£450
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Boissier, Gaston: La Religion Romaine. D'Auguste aux Antonins. Paris: Librairie Hachette et Cie., 1906. 2 vols. in 1. Small 8vo., pp. xiv, 403; 413. Cream cloth, gilt-lettered and decorated, spine label, spine browned, boards grubby, slight shelf wear to edges, endcaps and corners, edges dusted, top edge gilted, foxing to free end-papers, still very good. Gilt-embossed stamp 'Schola Civitatis Londinensis' (City of London School) to upper board.   Ref: 48781 
£18
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Canevaro, Mirko: (Harris, E.M.:) The Documents in the Attic Orators. Laws and Decrees in the Public Speeches of the Demosthenic Corpus. Oxford University Press, 2013. First edition. 8vo., pp. xviii, 389 + 5 tables. Dark blue cloth, gilt-lettered to spine.   Ref: 50280 
£45
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Carver, Martin; Hills, Catherine & Scheschkewitz, Jonathan (eds.): Wasperton: a Roman, British and Anglo-Saxon Community in Central England. Woodbridge: Boydell Press, 2009. Large 4to. (290 x 22mm), pp. x, 372. Blue cloth, gilt title to spine, near fine. Anglo-Saxon Studies 11   Ref: 51554 
£40
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Catling, R.W.V & Marchand, F., eds.; Sasanow, M., asst.: Onomatologos. Studies in Greek Personal Names, Presented to Elaine Matthews. Oxford: Oxbow Books, 2010. First edition. 4to., pp. xxxiv, 681. Laminated boards, corners bumped, edges lightly dusted, some shelf wear, very good.   Ref: 51924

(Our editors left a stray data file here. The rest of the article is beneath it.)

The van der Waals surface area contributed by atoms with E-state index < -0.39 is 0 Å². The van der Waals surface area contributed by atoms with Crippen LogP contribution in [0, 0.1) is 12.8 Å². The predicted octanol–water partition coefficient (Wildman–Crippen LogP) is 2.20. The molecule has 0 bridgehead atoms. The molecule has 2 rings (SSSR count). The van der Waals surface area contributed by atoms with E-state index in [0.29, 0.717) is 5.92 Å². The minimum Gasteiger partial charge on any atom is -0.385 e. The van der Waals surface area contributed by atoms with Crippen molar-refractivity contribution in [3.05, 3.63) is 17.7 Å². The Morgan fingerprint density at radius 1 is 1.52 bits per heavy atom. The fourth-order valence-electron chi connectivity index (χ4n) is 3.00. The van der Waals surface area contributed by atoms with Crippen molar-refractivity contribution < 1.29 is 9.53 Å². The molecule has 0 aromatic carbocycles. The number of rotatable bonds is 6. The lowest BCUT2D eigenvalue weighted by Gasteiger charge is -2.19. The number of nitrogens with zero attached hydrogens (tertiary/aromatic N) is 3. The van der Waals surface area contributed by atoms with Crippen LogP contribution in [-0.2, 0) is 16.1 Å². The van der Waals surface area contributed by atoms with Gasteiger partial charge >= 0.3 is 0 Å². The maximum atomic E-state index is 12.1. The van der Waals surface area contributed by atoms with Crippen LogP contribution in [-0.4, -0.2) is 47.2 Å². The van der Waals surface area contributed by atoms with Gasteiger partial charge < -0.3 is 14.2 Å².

£35
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Catling, R.W.V & Marchand, F., eds.; Sasanow, M., asst.: Onomatologos. Studies in Greek Personal Names, Presented to Elaine Matthews. Oxford: Oxbow Books, 2010. First edition. 4to., pp. xxxiv, 681. Laminated boards, corners bumped, edges lightly dusted, some shelf wear, very good.   Ref: 51925 
£35
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(Catullus) Sisson, C.H. trans.: Catullus. London: MacGibbon & Kee, 1966. 8vo., pp. 93, [i]. Faux-vellum boards, gilt titles to spine and upper. Spine and board edges lightly toned, still very good. First edition of this translation.   Ref: 51562 
£20
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Catullus, Gaius Valerius: (Ellis, R., ed.:) Catulli Veronensis Liber iterum recognovit, apparatum criticum, prolegomena, appendices [...] Oxonii [Oxford]: e typographeo Clarendoniano, 1878. 2nd edition. 8vo., pp.lxxvii, (iii), 410 + 2 folding plates. Printed in red and black, errata slip tipped in. Preliminary blanks foxed, very faintly toned towards top edge, otherwise nice and bright inside. Brown calf, gilt spine, black morocco label, gilt borders and centrepiece, marbled edges and endpapers. Spine a little sunned, some slight smudges and scratches but very good indeed. Ownership inscription of N.D. Horton to preliminary blank. Gilt centrepiece reads 'Londinensis Schola Civitatis'. Ellis began working on Catullus in 1859. In 1866 he published 'a plain text, with conjectures based on study of manuscripts', followed by a larger edition in 1867. This, the second edition, appeared in 1878 and a revised text in 1904. 'In 1871 he published an unexpurgated translation in the original metres, very ingenious but barely intelligible without the Latin, and dedicated to Tennyson.' (ODNB)   Ref: 48705 
£150